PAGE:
Utilizing a loan or loans to help pay the cost of your education? There are a few things you should know regarding repayment of these loans.
**Before reading, please note that the information below is true of federal loan repayment and many private lenders; however, private lenders have the right to alter their repayment processes and procedures in whichever ways they choose. If you borrow private loans to help fund your education, please read the terms and conditions of these loans carefully and contact your lender regarding repayment.**
When Does Repayment Begin?
While students are attending school, many of their loans will be deferred. Deferment is a temporary postponement on payment of a loan. Many students believe that their loans are deferred until graduation. This; however, is not the case. There are specific scenarios, including graduation when a student is required to begin repayment on their loans. These include:
- Falling below half-time enrollment (taking fewer than 6 credits for undergrads and 5 credits for grad students)
- Taking a leave of absence
- Not attending school
If you graduate and then return to school for another degree or you left school and want to return, your loans will go back into deferment once you are enrolled and taking classes. As long as you are enrolled at least half-time in a degree-seeking program, meaning you are pursuing a degree, your loans will be deferred.
Stockton University’s Office of Student Records sends out a Verification of Enrollment through the National Clearing House to all lenders updating your enrollment status each semester. This typically happens after the add/drop period of each semester.
Please note that you do not need to be enrolled in the summer semester to have your loans deferred. You just have to maintain at least half-time enrollment in a degree-seeking program during the fall/spring semesters to have your loans remain in deferment.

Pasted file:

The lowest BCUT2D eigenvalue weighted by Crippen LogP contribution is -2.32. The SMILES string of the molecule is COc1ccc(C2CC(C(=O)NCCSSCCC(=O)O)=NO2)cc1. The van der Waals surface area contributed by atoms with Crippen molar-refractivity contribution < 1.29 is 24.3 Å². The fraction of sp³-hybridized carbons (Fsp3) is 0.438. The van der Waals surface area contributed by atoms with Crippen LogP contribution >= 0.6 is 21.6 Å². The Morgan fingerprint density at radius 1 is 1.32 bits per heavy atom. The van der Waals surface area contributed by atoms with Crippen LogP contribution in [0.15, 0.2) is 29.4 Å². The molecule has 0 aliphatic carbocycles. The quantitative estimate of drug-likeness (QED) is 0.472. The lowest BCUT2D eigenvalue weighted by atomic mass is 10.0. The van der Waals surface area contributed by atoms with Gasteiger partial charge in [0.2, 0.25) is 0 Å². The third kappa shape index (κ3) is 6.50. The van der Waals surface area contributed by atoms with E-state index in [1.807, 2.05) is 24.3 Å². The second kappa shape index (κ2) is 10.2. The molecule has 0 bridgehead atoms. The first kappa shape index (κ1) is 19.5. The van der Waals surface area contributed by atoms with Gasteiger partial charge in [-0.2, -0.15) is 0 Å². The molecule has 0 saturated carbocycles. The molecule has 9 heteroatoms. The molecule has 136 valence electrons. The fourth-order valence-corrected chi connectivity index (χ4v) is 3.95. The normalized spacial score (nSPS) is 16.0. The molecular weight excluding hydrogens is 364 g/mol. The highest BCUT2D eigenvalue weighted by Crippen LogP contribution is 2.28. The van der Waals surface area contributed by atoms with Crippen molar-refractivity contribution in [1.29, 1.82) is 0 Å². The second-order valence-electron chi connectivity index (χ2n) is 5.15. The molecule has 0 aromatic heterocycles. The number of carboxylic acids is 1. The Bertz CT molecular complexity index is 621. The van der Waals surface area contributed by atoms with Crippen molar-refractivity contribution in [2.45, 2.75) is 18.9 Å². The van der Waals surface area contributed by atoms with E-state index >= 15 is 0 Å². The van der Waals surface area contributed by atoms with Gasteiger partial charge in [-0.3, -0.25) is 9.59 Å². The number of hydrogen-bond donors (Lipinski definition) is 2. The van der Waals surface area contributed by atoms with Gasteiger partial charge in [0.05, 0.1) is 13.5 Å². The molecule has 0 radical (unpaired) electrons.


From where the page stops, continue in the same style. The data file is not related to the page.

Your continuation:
In certain scenarios, you can apply for loan deferment even when you fall into one of the categories above. Examples include, economic hardship, cancer treatment and military service. Click here to learn more about loan deferment options.
How Does Repayment Work?
Typically, lenders will give borrowers a one time 6 month grace period after they either graduate, stop attending or fall below half time enrollment. Once this grace period is over, repayment begins.
If you use up the full or a portion of your grace period and then begin attending school at least half-time, you will lose the time used for the grace period. For example, if you use the entire 6 months of the grace period after taking a leave of absence and then attend school until your graduate, you will have to begin your repayment immediately after you graduate.
Loan servicers/lenders will usually contact students by mail regarding their repayment; however, it is always good practice to contact your servicer/lender after you graduate, fall below half-time enrollment or leave school.
Students select repayment options with their servicers/lenders. Options for federal direct loan repayment include, standard, graduated, extended and income driven repayment plans to name a few. Click here to learn more about federal direct loan repayment plan options.
Depending on the repayment plan you choose, your payments will vary. Under the standard repayment plan for federal direct loans, you will pay a specific amount monthly for a certain number of years. Use the Loan Simulator here to determine which repayment plan or plans you may qualify for.
Have questions? Contact your loan servicer or lender regarding any repayment questions you may have. Federal direct loan servicer/loan balance information can be found by logging on to studentaid.gov.